I was born in Coventry in 1983. My father was a lorry driver and labourer, and my mother held various jobs ranging from cleaning to data input for NATO. I grew up in the Canley area of Coventry, firstly attending Alderman Harris Primary School (since demolished) and then latterly Alderman Callow Secondary School and Community College (now Westwood Technology College).
My first taste of work came from delivering phonebooks and newspapers, followed by a job in a fish and chip shop. I then took a job collecting up the trollies at a supermarket before finally getting a break into office work as a temporary clerk. At age 18 I was employed by Barclays Bank in one of their call centres and eventually worked my way into their online banking division.
By 2003 I was able to get work as a temporary admin assistant with the NHS in Coventry. From here I worked my way up to being a Senior Administrator, chiefly as a result of my database and software development skills, which I had picked up in my spare time.
By 2005 I had decided to try starting my own business. As a bit of loss leadership I did some websites for free and got myself noticed by some prominent Conservatives. I was called up one day by Tim Montgomerie, the then-editor of ConservativeHome, and asked to come and talk about some work. I arrived in London and must have made a good impression. I was offered an opportunity to help him build up a firm who offered web services to candidates and associations. It was not meant to be however, particularly as the 18 Doughty Street web TV project took up increasing amounts of our time.
By 2007 I had been shortlisted by the New Statesman magazine in their Young Innovator category for my work at on the 18 Doughty Street project. I was invited to apply for a role at Conservative Central Office, but declined to apply. Frankly, I panicked. At the time it felt like I had come such a long way from such a lowly place. Here I was without a degree, no professional background as such and no connections, being invited to apply to work at one of the most well-known offices in the land. Instead I stuck with 18 Doughty Street until its ultimate collapse and returned to Coventry shortly thereafter where I took up work with Peugeot as a web developer on a temporary contract.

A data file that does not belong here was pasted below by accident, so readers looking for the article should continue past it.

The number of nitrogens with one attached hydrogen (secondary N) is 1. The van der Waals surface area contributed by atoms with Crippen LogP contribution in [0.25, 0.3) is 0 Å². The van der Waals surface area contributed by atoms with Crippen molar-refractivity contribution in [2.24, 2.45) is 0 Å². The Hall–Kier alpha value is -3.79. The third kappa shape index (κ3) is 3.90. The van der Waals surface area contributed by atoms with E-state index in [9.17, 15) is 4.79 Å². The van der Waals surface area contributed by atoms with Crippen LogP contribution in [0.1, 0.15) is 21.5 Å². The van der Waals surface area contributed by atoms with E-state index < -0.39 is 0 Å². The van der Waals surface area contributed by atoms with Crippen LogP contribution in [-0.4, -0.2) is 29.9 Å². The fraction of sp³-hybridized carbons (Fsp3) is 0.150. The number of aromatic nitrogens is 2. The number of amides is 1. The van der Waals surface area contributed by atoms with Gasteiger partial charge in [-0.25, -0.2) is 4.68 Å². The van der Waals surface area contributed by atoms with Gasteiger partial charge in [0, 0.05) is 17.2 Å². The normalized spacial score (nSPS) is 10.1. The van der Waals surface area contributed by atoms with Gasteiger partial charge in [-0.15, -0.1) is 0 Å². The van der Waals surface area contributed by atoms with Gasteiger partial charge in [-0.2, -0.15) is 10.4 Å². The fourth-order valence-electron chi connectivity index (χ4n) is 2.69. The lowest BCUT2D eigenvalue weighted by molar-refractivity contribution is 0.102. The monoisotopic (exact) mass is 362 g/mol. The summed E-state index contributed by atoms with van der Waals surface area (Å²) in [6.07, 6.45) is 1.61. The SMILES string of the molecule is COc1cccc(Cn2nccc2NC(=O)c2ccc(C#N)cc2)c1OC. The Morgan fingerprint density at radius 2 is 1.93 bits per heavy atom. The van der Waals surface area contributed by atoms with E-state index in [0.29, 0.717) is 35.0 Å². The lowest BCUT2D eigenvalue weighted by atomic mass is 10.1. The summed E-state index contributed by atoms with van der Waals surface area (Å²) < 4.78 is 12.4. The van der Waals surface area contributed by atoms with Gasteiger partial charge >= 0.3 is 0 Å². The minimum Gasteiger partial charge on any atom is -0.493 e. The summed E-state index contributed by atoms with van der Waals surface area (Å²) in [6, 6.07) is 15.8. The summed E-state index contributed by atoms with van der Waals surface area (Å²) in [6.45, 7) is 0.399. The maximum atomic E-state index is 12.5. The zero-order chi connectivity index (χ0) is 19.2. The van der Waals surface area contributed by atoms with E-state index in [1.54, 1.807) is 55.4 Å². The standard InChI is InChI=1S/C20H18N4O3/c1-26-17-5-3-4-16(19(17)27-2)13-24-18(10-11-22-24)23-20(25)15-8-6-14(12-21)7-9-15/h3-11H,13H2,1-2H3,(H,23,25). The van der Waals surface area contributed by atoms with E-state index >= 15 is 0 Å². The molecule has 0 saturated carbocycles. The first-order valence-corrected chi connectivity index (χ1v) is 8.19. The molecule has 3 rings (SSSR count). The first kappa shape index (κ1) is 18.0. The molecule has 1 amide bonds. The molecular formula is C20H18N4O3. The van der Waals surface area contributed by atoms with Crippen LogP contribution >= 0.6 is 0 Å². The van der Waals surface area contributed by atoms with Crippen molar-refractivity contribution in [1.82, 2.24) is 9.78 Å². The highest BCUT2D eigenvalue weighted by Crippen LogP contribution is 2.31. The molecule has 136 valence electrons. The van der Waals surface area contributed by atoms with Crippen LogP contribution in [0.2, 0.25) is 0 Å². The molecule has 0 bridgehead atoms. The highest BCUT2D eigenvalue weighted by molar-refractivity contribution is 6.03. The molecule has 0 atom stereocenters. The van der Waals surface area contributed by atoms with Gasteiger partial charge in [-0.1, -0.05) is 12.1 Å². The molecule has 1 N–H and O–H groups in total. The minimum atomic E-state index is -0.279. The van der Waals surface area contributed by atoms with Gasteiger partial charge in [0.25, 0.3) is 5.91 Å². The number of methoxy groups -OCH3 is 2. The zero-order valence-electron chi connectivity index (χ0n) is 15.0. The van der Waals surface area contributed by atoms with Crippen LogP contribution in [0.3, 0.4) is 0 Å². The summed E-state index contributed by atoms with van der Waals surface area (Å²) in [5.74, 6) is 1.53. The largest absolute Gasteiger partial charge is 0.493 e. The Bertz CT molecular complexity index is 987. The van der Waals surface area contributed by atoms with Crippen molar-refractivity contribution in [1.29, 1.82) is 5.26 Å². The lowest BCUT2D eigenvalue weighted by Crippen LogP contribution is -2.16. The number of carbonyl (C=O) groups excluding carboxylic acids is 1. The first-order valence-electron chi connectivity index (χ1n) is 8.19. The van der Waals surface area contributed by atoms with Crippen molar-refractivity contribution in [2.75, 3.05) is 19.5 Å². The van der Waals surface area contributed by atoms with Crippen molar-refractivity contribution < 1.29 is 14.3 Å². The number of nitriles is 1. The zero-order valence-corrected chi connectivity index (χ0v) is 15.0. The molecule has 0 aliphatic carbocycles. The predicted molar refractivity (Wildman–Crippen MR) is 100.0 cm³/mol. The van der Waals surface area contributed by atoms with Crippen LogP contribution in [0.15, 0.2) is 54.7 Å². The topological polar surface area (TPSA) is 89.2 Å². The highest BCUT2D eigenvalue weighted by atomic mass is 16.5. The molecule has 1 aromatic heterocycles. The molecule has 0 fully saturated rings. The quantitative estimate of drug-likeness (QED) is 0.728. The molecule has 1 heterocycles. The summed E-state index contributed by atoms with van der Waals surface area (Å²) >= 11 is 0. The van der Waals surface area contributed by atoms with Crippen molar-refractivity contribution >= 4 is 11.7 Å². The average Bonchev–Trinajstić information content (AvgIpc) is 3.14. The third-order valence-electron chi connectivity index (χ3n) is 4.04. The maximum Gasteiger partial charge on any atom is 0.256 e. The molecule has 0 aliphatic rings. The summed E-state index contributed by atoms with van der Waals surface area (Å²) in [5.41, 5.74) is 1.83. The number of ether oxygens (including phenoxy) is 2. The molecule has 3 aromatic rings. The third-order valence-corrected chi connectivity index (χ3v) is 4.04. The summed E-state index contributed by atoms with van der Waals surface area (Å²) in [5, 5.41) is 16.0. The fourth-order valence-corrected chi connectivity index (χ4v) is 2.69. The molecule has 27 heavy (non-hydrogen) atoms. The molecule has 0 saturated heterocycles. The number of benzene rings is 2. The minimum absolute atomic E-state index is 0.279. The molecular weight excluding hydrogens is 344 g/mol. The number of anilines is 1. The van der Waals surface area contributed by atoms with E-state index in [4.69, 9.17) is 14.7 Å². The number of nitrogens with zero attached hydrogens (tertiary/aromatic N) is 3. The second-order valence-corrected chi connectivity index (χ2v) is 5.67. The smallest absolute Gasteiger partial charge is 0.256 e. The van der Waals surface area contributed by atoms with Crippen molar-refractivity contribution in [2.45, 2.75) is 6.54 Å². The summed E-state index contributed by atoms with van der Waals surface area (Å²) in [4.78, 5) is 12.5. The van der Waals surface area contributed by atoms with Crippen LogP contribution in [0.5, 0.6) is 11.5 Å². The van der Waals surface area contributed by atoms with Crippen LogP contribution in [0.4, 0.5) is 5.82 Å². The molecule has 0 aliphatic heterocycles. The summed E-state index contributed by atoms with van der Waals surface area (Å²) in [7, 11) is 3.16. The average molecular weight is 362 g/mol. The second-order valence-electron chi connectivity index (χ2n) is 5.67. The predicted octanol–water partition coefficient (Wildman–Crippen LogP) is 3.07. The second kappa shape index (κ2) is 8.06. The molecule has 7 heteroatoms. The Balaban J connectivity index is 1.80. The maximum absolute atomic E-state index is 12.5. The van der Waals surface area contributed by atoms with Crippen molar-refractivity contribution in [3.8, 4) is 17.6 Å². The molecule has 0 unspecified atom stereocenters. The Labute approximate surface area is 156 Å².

What followed was some tough times, but also some of my best times. I was fortunate to get back into the Learning & Skills Council, which then evolved into the Skills Funding Agency. However, by 2012 the new government was cracking down on contractors like me and the writing was on the wall. I moved on and took up a job with SCC in Birmingham. Around the same time I was developing a relationship with the woman who would become my wife and mother to our daughter born in 2012.
I took a role closer to home with Multifleet, and ended up taking subsequent roles with Avelo/Iress in Bromsgrove, GKN in Redditch and Documotive in Sutton Coldfield - all in a short period of time.
Employment was not sitting well with me. An opportunity came up to work for a client on a self-employed basis and I saw it as my opportunity to get back to the work I truly enjoyed - being self-employed and accountable to my clients. I set up Binary Beagle in February 2015 and I am looking forward to the challenges ahead.
I am a compassionate conservative, believing that it is highly compassionate for the state to leave people with as much of their own money in their pockets as possible. I am compassionate because I believe in helping people to help themselves. When I was homeless in my life I was given shelter, but I was also given the opportunity of a job and a way forward.
I founded Binary Beagle in 2015 to bring together all of my work under a single venture. Please visit the Binary Beagle website for more details.
I support Macmillan Cancer Support, Movember, and other charitable causes. Fighting cancer is a cause particularly close to my heart.